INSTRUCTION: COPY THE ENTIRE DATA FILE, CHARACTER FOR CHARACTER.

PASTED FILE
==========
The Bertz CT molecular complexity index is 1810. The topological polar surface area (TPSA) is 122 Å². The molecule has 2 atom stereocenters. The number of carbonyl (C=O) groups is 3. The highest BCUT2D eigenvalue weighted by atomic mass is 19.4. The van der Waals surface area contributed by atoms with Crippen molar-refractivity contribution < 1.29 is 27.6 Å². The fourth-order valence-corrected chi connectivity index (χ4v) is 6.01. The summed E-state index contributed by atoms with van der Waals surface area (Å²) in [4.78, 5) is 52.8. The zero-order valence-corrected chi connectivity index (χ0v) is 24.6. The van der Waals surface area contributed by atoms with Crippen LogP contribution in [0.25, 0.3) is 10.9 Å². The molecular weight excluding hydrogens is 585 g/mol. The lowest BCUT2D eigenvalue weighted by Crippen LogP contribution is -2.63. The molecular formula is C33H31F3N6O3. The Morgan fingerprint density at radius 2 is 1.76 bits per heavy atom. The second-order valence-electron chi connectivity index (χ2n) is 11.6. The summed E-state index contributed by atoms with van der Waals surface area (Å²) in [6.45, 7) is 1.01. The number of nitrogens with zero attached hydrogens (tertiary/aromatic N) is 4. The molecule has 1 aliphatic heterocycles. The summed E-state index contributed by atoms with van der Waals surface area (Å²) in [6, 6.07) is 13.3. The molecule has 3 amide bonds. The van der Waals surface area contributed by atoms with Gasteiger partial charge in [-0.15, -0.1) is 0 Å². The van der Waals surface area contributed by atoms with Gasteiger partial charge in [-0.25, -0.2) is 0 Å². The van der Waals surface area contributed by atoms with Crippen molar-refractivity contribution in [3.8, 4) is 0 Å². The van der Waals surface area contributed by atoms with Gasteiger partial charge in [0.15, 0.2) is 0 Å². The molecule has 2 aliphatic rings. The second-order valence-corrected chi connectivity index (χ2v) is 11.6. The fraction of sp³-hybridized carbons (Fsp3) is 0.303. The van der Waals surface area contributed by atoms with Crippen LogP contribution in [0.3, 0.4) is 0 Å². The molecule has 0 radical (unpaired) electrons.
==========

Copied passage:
The Bertz CT molecular complexity index is 1810. The topological polar surface area (TPSA) is 122 Å². The molecule has 2 atom stereocenters. The number of carbonyl (C=O) groups is 3. The highest BCUT2D eigenvalue weighted by atomic mass is 19.4. The van der Waals surface area contributed by atoms with Crippen molar-refractivity contribution < 1.29 is 27.6 Å². The fourth-order valence-corrected chi connectivity index (χ4v) is 6.01. The summed E-state index contributed by atoms with van der Waals surface area (Å²) in [4.78, 5) is 52.8. The zero-order valence-corrected chi connectivity index (χ0v) is 24.6. The van der Waals surface area contributed by atoms with Crippen LogP contribution in [0.25, 0.3) is 10.9 Å². The molecular weight excluding hydrogens is 585 g/mol. The lowest BCUT2D eigenvalue weighted by Crippen LogP contribution is -2.63. The molecular formula is C33H31F3N6O3. The Morgan fingerprint density at radius 2 is 1.76 bits per heavy atom. The second-order valence-electron chi connectivity index (χ2n) is 11.6. The summed E-state index contributed by atoms with van der Waals surface area (Å²) in [6.45, 7) is 1.01. The number of nitrogens with zero attached hydrogens (tertiary/aromatic N) is 4. The molecule has 1 aliphatic heterocycles. The summed E-state index contributed by atoms with van der Waals surface area (Å²) in [6, 6.07) is 13.3. The molecule has 3 amide bonds. The van der Waals surface area contributed by atoms with Gasteiger partial charge in [-0.15, -0.1) is 0 Å². The van der Waals surface area contributed by atoms with Gasteiger partial charge in [-0.25, -0.2) is 0 Å². The van der Waals surface area contributed by atoms with Crippen molar-refractivity contribution in [3.8, 4) is 0 Å². The van der Waals surface area contributed by atoms with Gasteiger partial charge in [0.15, 0.2) is 0 Å². The molecule has 2 aliphatic rings. The second-order valence-corrected chi connectivity index (χ2v) is 11.6. The fraction of sp³-hybridized carbons (Fsp3) is 0.303. The van der Waals surface area contributed by atoms with Crippen LogP contribution in [0.3, 0.4) is 0 Å². The molecule has 0 radical (unpaired) electrons.